Issuance of Open Work Permits For Live-In Caregivers Class

As of December 15th, 2011, people who are under the live-in caregiver program who have submitted an application for permanent residence under such class AND have also submitted an application for an open work permit will be issued an open work permit for a duration of up to four (4) years as long as their passports are valid up to four (4) years as well.

Due to the lengthy waiting time for processing a permanent resident application for live-in-caregivers who have completed their eligible work requirement, they have no choice but to work with their employer until they receive the initial approval from Citizenship and Immigration Canada. Since it takes, on average, more than 18 months for the initial approval to be completed, the live-in-caregivers may have to work for their employer continuously as live-in-caregivers or even have to find another employer for another two years before they can work with an open work permit.

By submitting their permanent resident application along with their open work permit application, they will be able to receive an open work permit for up to four (4) years even though their application is not approved in principle. While their application is in progress, they will be able to obtain an open work permit to pursue other employment or to allow them to establish their own accommodations outside of their employer’s residence.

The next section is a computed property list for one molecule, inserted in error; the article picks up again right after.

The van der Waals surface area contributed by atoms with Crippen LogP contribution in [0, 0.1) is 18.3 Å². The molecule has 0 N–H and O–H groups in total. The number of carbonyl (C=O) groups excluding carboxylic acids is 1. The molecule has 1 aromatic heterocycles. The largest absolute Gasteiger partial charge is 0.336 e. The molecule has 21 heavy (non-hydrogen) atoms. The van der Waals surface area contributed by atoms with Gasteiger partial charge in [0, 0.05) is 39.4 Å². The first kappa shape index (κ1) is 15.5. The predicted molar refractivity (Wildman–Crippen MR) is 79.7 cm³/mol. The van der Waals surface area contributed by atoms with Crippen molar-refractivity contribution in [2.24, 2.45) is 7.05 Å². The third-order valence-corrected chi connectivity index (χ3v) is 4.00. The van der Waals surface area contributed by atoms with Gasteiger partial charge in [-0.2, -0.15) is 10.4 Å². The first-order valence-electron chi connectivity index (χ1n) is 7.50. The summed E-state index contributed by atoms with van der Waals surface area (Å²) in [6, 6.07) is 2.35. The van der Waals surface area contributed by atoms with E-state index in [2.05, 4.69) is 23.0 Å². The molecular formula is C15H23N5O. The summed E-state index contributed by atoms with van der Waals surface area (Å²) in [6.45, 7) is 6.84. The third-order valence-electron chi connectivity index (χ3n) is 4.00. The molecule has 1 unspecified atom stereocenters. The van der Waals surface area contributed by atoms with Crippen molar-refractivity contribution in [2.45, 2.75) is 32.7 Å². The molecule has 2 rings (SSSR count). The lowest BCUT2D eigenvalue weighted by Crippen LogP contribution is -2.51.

Citizenship and Immigration Canada will check if the applicant has had a work permit as a live-in-caregiver for the past two years when the applicant submits both the permanent resident application AND open work permit application before issuing an open work permit with four (4) year period.

The material in this article is only for general information. For your specific situation, please consult a professional before you submit your application.

If you, or someone you care about, is dealing with immigration law issues in the Kitchener, Ontario Region, contact Jennifer Roggemann Law Office for a consultation.

This information is taken from an interview from December, 2011 interview with Jennifer Roggemann, Immigration Lawyer with Jennifer Roggemann Law Office, a Kitchener Ontario Canada Immigration Law Firm. This article and website provide general information on legal and related matters and should not be relied upon as legal advice. If you require legal advice, you should consult and retain qualified legal professionals in your area to advise you about your particular situation and the law in your jurisdiction as laws vary from province to province, state to state and country to country.